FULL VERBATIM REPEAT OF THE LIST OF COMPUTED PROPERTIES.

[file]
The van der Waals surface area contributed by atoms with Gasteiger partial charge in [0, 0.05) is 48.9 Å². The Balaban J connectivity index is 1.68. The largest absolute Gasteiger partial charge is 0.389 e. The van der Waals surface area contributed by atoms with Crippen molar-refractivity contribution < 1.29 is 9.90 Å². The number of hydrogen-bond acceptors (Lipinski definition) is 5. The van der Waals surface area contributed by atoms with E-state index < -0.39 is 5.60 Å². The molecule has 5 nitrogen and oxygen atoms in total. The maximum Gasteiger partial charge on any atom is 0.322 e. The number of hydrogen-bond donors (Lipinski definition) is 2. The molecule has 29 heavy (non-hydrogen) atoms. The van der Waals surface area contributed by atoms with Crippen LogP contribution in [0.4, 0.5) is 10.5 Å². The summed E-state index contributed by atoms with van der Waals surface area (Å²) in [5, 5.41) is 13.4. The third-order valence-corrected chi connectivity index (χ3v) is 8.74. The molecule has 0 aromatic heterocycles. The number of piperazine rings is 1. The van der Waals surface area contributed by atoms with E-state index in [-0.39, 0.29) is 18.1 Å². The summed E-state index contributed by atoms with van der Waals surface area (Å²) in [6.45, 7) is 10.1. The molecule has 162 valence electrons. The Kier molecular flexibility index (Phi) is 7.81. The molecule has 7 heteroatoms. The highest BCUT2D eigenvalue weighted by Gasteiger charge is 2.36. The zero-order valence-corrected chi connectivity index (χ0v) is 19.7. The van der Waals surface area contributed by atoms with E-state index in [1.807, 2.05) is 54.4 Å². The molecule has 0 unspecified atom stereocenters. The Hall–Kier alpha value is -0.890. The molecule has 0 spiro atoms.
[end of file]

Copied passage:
The van der Waals surface area contributed by atoms with Gasteiger partial charge in [0, 0.05) is 48.9 Å². The Balaban J connectivity index is 1.68. The largest absolute Gasteiger partial charge is 0.389 e. The van der Waals surface area contributed by atoms with Crippen molar-refractivity contribution < 1.29 is 9.90 Å². The number of hydrogen-bond acceptors (Lipinski definition) is 5. The van der Waals surface area contributed by atoms with E-state index < -0.39 is 5.60 Å². The molecule has 5 nitrogen and oxygen atoms in total. The maximum Gasteiger partial charge on any atom is 0.322 e. The number of hydrogen-bond donors (Lipinski definition) is 2. The molecule has 29 heavy (non-hydrogen) atoms. The van der Waals surface area contributed by atoms with Crippen LogP contribution in [0.4, 0.5) is 10.5 Å². The summed E-state index contributed by atoms with van der Waals surface area (Å²) in [5, 5.41) is 13.4. The third-order valence-corrected chi connectivity index (χ3v) is 8.74. The molecule has 0 aromatic heterocycles. The number of piperazine rings is 1. The van der Waals surface area contributed by atoms with E-state index in [-0.39, 0.29) is 18.1 Å². The summed E-state index contributed by atoms with van der Waals surface area (Å²) in [6.45, 7) is 10.1. The molecule has 162 valence electrons. The Kier molecular flexibility index (Phi) is 7.81. The molecule has 7 heteroatoms. The highest BCUT2D eigenvalue weighted by Gasteiger charge is 2.36. The zero-order valence-corrected chi connectivity index (χ0v) is 19.7. The van der Waals surface area contributed by atoms with E-state index in [1.807, 2.05) is 54.4 Å². The molecule has 0 unspecified atom stereocenters. The Hall–Kier alpha value is -0.890. The molecule has 0 spiro atoms.